From Compliance to Compassion

Accessibility and the Internet: How Accessible Is Your Website?

We recently undertook the task of making more accessible to more users (including our team!), as a result of our successful application to Small Business BC’s Workplace Accessibility Grant program.

The Workplace Accessibility Grant provides direct supports to small business employers in British Columbia by providing direct financial assistance towards creating an accessible work environment for persons with a disability(ies). —Small Business BC

Because the Writer’s Block Solutions team is fully remote, some of our accessibility considerations tend to be different from concerns a brick-and-mortar business might have. But website accessibility was one of the categories covered by this grant. This gave us the opportunity to ensure our website is as inclusive and effective as possible. And, as writers and editors, making sure our content is accessible to all is one of our top priorities.

If you’re a human being and you’ve interacted with the world, you’ve had to think about accessibility whether you live your life with a disability or not. Do you have access to a working vehicle today so you can make it to work on time? Can you handle lifting items at work after you strained your back last week at the gym? Or perhaps you increase the font size on your phone so you don’t have to strain your eyes. Online accessibility is no different — it affects all of us in one way or another. So how can we make sure websites are accessible and inclusive?


Regardless of the tools you’re using to check or optimize your site performance, you’ll likely need to consider the following three questions:

  1. How easily can people find your site?
  2. How easily can people access your site once they find it?
  3. How easily can people use your site once they’re on it?

We want to extend a massive thanks to Geoff Murie of Creative Branch for working through an accessibility audit and optimization process with us. Whether you’re working with a familiar face or not, the process will likely look somewhat similar. Here’s what to expect:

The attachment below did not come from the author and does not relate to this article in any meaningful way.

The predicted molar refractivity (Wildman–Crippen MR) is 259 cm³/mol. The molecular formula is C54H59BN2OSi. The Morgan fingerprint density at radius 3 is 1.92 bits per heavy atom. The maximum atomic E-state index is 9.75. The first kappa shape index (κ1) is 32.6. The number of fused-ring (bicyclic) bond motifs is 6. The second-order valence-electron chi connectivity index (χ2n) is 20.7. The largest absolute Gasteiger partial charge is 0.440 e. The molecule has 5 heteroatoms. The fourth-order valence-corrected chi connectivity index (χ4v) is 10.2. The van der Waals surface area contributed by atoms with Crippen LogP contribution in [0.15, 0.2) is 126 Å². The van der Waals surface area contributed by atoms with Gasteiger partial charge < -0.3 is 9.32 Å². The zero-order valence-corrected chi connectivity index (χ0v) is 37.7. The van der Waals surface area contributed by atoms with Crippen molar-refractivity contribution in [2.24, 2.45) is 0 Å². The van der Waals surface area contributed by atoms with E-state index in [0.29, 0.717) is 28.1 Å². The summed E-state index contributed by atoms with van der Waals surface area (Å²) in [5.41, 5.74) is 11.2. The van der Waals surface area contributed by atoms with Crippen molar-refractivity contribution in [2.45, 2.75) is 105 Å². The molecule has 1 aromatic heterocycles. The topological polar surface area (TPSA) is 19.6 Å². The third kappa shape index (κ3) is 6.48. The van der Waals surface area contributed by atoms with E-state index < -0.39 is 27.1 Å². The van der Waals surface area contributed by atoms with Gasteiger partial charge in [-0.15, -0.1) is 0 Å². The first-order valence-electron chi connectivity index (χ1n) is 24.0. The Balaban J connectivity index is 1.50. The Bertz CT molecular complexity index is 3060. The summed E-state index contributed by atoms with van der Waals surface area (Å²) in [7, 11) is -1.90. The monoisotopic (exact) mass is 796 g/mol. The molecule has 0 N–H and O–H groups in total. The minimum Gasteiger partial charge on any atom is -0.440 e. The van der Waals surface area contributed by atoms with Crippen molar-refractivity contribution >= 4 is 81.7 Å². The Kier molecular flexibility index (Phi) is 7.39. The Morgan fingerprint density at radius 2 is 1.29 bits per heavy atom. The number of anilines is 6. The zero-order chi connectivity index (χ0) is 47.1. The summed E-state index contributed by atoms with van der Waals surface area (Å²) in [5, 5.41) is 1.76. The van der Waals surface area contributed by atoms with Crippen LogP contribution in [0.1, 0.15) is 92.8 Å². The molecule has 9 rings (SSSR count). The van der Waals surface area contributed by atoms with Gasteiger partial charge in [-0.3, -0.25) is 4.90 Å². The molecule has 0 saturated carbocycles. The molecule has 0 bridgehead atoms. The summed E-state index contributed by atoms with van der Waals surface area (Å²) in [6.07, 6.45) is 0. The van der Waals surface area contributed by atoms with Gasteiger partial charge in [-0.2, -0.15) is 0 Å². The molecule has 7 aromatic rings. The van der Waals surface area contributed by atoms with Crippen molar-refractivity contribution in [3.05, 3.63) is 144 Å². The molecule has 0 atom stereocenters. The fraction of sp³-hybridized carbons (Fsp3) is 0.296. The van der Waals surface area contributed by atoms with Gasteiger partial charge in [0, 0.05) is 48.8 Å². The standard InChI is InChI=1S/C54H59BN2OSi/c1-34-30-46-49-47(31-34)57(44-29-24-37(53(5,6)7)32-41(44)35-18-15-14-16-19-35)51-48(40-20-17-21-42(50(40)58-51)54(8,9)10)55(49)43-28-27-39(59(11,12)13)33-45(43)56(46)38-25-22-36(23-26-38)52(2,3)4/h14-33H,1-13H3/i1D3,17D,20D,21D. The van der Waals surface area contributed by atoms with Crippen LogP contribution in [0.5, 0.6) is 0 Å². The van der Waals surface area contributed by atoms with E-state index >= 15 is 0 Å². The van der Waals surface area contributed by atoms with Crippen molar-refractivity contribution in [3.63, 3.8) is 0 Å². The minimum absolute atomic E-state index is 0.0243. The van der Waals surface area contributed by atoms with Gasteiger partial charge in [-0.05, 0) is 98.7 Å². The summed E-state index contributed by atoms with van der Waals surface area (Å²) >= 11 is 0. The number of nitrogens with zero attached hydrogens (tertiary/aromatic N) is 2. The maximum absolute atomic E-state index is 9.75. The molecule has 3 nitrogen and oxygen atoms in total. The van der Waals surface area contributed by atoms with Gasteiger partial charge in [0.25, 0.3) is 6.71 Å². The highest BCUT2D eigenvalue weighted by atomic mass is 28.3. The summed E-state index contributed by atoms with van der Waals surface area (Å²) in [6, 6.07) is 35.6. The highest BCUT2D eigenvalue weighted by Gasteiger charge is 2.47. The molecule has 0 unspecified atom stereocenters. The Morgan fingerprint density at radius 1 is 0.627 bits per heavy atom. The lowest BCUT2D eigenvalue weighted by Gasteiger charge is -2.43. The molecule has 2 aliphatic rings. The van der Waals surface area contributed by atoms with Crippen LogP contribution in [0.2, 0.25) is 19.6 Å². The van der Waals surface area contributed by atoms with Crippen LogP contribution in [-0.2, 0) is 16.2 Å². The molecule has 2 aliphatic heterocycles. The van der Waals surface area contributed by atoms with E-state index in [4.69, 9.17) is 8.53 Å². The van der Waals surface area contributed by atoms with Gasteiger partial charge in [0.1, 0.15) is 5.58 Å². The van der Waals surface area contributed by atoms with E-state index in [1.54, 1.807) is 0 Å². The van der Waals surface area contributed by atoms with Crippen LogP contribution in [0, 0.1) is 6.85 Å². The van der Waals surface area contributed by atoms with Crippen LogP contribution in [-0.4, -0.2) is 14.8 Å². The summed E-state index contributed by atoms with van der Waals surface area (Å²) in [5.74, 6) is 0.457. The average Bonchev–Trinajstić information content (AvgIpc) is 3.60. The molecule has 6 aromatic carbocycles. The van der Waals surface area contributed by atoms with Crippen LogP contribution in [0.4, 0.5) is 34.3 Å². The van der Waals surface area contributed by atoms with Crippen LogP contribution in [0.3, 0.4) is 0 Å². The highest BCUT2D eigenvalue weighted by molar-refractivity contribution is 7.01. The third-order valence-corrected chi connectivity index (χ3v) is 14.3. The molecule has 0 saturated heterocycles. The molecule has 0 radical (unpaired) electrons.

Search Engine Optimization (SEO) is a fancy, complex term thrown around by tech bros and marketing gurus with an aura of mystique and secret magic. 

a tech bro confronts his colleagues about his job title

Luckily, unlocking the mysteries of SEO comes down to searchability. Is it easy for the right people to find you online? Once you’re asking that question, you can drill down into different approaches, strategies, and checkboxes for how best to approach SEO. For bite-sized conversations, it’s easy enough to break things down into on-page SEO (keywords, metadata, image alt text, etc.) and off-page SEO (backlinks, content marketing, reviews, etc.). 


If they do find your site, can they access it even if they have a slow, low-bandwidth internet connection? The most common barrier here is going to be around image sizes and image optimization, but there are other performance issues that tools like PageSpeed Insights (by Google) can diagnose on your site. PageSpeed Insights presents these in four categories: Performance, Accessibility, Best Practices, and SEO. There are similar tools out there, but this one is reliable and free. It also breaks down where each issue is coming from and details some examples and information about fixing the issues that it finds, making it (or a tool like it) your new best friend!


Finally, once the site does load, how accessible is each page for the user? This is where we start looking at more traditional accessibility issues and addressing things like navigation and interactivity. Are links and other clickable elements clearly labelled and large enough to easily interact with on both mobile and desktop? Is there enough contrast between text and background colours that users can comfortably see and read information on each page of your site? These elements can sometimes be addressed visibly, and other times there are invisible, background labels and settings that can make your site more accessible to the widest range of users — including those using assistive technologies like screen readers.


Just as the world of SEO is a vast and endless labyrinth, updating and optimizing a website for accessibility will generate an infinite number of winding paths and passages for you to explore. Some of them will be easier to follow than others. Some of them will be more practical than others. You won’t get to them all in a day, but taking the first step is better than never exploring the maze at all.

Take it one step at a time — and don’t be afraid to ask for help!

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